Crypto in Africa: Continent opens doors to cryptocurrency adoption
Cryptocurrencies will soon be the order of the day in Africa as locals slowly warm up to the idea of a digital world. There has been an increase in cryptocurrency transactions in the continent in the last couple of months, while investments in the sector have also increased with more crypto-related startups coming up.
Africa embraces cryptocurrency
Recent reports put Africa at the top in Paxful’s cryptocurrency transaction list. According to Paxful, a global peer-to-peer cryptocurrency marketplace, a majority of transactions made on its platform are from African countries. Records show that over R500 million (about US$40 million) transacted on the platform originated from Africa.
Particularly, the young people below the age of 30 have embraced digital currency, according to Paxful. Paxful co-founder and CEO Ray Youssef said the continent shows great potential to become a leader in peer-to-peer financial matters. Interest in peer-to-peer technology grows every day especially in Kenya, Nigeria, South Africa, and Ghana. This could lead to the technology taking over various sectors, such as mobile banking.
mCoin, a cryptocurrency that works on any mobile platform, is set to help African countries expedite the uptake. The company announced it is planning to partner with African governments to launch a virtual SMS wallet.
The new technology will allow individuals access the virtual wallet and also interact with other people through its SMS interface. To get the virtual wallet, clients will have to join mCoin’s Airdrop Program where they get registered and earn free mCoin.
South Africa’s Sygnia joins the cryptocurrency market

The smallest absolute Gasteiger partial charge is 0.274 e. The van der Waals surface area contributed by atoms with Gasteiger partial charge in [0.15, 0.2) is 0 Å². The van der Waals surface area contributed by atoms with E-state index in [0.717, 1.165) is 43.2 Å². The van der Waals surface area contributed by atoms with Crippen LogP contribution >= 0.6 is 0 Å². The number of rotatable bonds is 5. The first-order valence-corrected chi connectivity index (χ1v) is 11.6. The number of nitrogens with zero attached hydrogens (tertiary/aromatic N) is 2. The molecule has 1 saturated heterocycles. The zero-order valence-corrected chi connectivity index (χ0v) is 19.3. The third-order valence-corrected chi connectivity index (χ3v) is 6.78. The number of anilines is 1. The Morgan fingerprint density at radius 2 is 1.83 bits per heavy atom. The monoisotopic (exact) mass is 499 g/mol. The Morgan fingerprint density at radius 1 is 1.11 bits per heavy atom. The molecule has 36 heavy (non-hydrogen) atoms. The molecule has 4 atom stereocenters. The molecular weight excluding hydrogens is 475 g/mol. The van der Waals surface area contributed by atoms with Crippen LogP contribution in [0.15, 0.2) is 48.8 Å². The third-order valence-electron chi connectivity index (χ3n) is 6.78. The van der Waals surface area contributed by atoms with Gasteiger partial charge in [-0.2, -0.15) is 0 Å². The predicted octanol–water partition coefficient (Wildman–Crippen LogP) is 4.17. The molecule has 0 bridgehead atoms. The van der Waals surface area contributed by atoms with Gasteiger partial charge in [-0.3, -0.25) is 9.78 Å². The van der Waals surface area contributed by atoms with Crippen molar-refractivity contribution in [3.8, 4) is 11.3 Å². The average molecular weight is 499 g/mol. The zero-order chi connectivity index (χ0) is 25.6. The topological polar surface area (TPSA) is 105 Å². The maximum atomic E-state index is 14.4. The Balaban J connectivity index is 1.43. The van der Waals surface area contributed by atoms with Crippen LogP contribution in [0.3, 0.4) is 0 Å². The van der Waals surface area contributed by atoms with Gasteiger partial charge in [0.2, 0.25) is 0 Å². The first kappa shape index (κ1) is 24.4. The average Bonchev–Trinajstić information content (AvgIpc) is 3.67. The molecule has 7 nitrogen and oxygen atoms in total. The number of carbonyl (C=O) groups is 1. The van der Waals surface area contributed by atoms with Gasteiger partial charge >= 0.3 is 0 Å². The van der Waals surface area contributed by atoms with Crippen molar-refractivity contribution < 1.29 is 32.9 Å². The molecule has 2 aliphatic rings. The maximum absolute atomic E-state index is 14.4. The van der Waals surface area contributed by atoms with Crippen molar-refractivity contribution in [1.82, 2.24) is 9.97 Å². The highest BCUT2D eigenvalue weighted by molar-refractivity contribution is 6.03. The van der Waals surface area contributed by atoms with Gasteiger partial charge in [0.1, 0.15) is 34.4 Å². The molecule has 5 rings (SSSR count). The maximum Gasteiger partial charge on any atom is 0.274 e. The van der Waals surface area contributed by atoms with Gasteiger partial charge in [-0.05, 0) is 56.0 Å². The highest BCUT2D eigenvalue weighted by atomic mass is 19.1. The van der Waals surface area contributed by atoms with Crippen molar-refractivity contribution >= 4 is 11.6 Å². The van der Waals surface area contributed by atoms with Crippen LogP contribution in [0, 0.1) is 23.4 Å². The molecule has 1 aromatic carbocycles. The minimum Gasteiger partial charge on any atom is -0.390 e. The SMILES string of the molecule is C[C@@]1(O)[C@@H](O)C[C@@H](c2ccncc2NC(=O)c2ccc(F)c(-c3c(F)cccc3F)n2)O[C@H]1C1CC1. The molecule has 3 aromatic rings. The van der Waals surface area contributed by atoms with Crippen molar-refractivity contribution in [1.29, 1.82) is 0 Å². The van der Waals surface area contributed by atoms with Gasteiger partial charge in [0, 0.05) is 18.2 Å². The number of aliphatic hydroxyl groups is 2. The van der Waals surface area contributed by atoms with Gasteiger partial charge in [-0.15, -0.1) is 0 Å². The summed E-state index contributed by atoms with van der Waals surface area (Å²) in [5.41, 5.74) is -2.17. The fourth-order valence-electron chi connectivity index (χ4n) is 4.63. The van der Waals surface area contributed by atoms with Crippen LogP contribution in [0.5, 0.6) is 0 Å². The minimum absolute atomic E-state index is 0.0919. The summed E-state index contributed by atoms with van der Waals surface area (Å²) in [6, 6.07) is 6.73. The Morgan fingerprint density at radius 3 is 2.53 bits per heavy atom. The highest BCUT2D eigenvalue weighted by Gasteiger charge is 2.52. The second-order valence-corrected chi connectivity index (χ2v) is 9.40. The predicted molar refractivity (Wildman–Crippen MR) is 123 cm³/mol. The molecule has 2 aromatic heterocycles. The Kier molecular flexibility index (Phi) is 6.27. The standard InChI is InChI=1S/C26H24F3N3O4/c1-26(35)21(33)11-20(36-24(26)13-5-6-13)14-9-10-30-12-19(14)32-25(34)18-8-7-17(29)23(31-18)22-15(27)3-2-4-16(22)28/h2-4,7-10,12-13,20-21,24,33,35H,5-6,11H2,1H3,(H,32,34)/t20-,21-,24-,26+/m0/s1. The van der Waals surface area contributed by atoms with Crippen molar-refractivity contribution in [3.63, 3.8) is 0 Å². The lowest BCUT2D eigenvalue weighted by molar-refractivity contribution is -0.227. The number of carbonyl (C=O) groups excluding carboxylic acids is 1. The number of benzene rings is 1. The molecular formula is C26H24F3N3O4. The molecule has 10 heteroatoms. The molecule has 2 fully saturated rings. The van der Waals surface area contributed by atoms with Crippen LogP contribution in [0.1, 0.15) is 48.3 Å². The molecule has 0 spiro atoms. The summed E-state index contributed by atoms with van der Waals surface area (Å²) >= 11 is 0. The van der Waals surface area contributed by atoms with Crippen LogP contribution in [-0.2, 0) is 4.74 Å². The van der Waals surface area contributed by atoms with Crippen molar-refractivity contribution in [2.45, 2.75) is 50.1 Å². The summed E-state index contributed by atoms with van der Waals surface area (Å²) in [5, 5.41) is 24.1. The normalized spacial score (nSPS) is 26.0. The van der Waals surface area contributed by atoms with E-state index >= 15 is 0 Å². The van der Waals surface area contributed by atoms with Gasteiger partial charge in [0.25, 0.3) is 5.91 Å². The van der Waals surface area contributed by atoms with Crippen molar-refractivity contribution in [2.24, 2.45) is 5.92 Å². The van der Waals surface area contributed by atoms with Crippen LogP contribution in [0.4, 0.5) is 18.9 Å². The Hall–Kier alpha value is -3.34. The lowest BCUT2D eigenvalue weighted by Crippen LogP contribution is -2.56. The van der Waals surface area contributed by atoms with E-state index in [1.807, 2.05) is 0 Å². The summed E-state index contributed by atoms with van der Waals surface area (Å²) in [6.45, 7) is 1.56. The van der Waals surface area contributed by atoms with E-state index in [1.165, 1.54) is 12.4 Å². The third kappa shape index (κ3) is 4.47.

Cryptocurrency businesses in South Africa have grown tremendously in the recent months with many businesses looking to join the industry. The latest move came from an investment management company, Sygnia Asset Management, based in Johannesburg. The company is planning to launch a cryptocurrency exchange, Sygniacoin, in the last quarter of 2018. According to reports, the firm has been working on the idea for the last six months.
The firm is planning to operate its cryptocurrency exchange in accordance to the principles laid down by the New York’s legislative bodies in regards to virtual currencies. Sygnia also announced that it would be launching a Sygnia cryptocurrency fund in the future.
Studies show that more than 60% of South Africa’s population have ventured into cryptocurrency markets with the remaining figures expected to join the markets in the near future. Guided by the increase cryptocurrency activities, the regulators have put various measures in place to regulate the market. However, industry stakeholders have called for more actions to be taken to ensure safe trading environments rather than focusing on control.
South African investors lose $80M in crypto scam
Many investors in South Africa have fallen victim to a scam concocted by a cryptocurrency company called BTC Global. The company, launched in 2017 by Stephen Twain, duped investors a total of 1 billion Rand (about US$80 million), according to reports.
BTC Global promised clients that they would receive 2% daily, 14% weekly and 50% monthly returns, and according to investigators, early bird investors in the scheme got their returns according to the agreement. However, the payments suddenly stopped and efforts to contact BTC Global team bore no fruit.
Scams and Ponzi schemes across Africa have contributed to the increased skepticism on the digital currencies among investors. Despite warnings and calls for diligence, many were still victimized by scams. A few weeks ago, investors lost their money after a crypto company in Nigeria went under. The company managed to collect millions from investors promising to give 30% weekly returns.
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